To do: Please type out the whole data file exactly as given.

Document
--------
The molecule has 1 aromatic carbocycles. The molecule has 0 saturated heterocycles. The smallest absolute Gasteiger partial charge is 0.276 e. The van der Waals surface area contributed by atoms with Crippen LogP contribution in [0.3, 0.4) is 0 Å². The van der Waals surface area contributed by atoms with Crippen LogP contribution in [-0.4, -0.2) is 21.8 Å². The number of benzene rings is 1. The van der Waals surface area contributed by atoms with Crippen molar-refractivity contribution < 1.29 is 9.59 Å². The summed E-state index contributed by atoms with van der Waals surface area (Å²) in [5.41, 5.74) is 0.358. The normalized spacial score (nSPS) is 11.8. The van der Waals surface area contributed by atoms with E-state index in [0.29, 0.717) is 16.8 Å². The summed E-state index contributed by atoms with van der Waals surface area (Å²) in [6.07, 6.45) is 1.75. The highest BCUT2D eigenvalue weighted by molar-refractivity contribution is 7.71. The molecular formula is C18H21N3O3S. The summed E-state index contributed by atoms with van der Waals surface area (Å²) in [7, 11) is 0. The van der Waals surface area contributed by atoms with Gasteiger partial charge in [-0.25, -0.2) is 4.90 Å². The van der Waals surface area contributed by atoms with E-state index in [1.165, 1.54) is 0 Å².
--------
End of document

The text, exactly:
The molecule has 1 aromatic carbocycles. The molecule has 0 saturated heterocycles. The smallest absolute Gasteiger partial charge is 0.276 e. The van der Waals surface area contributed by atoms with Crippen LogP contribution in [0.3, 0.4) is 0 Å². The van der Waals surface area contributed by atoms with Crippen LogP contribution in [-0.4, -0.2) is 21.8 Å². The number of benzene rings is 1. The van der Waals surface area contributed by atoms with Crippen molar-refractivity contribution < 1.29 is 9.59 Å². The summed E-state index contributed by atoms with van der Waals surface area (Å²) in [5.41, 5.74) is 0.358. The normalized spacial score (nSPS) is 11.8. The van der Waals surface area contributed by atoms with E-state index in [0.29, 0.717) is 16.8 Å². The summed E-state index contributed by atoms with van der Waals surface area (Å²) in [6.07, 6.45) is 1.75. The highest BCUT2D eigenvalue weighted by molar-refractivity contribution is 7.71. The molecular formula is C18H21N3O3S. The summed E-state index contributed by atoms with van der Waals surface area (Å²) in [7, 11) is 0. The van der Waals surface area contributed by atoms with Gasteiger partial charge in [-0.25, -0.2) is 4.90 Å². The van der Waals surface area contributed by atoms with E-state index in [1.165, 1.54) is 0 Å².